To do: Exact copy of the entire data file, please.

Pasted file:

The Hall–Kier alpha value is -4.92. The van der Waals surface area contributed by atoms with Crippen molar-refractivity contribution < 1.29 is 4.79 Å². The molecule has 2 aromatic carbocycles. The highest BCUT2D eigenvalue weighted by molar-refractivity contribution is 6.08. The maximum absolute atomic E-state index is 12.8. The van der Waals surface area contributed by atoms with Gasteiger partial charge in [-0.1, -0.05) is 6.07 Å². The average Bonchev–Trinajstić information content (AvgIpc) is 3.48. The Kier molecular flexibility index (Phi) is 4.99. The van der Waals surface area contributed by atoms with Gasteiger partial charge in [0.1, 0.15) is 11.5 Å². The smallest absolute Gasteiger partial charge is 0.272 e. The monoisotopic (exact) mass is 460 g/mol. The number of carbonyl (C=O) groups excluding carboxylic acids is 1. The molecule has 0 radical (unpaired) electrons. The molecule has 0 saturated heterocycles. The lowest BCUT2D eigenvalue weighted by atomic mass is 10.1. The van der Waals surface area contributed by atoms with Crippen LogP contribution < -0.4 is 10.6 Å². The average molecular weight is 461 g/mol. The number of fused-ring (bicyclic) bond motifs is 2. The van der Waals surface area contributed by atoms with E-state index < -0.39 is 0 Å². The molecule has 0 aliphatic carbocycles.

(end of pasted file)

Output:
The Hall–Kier alpha value is -4.92. The van der Waals surface area contributed by atoms with Crippen molar-refractivity contribution < 1.29 is 4.79 Å². The molecule has 2 aromatic carbocycles. The highest BCUT2D eigenvalue weighted by molar-refractivity contribution is 6.08. The maximum absolute atomic E-state index is 12.8. The van der Waals surface area contributed by atoms with Gasteiger partial charge in [-0.1, -0.05) is 6.07 Å². The average Bonchev–Trinajstić information content (AvgIpc) is 3.48. The Kier molecular flexibility index (Phi) is 4.99. The van der Waals surface area contributed by atoms with Gasteiger partial charge in [0.1, 0.15) is 11.5 Å². The smallest absolute Gasteiger partial charge is 0.272 e. The monoisotopic (exact) mass is 460 g/mol. The number of carbonyl (C=O) groups excluding carboxylic acids is 1. The molecule has 0 radical (unpaired) electrons. The molecule has 0 saturated heterocycles. The lowest BCUT2D eigenvalue weighted by atomic mass is 10.1. The van der Waals surface area contributed by atoms with Crippen LogP contribution < -0.4 is 10.6 Å². The average molecular weight is 461 g/mol. The number of fused-ring (bicyclic) bond motifs is 2. The van der Waals surface area contributed by atoms with E-state index < -0.39 is 0 Å². The molecule has 0 aliphatic carbocycles.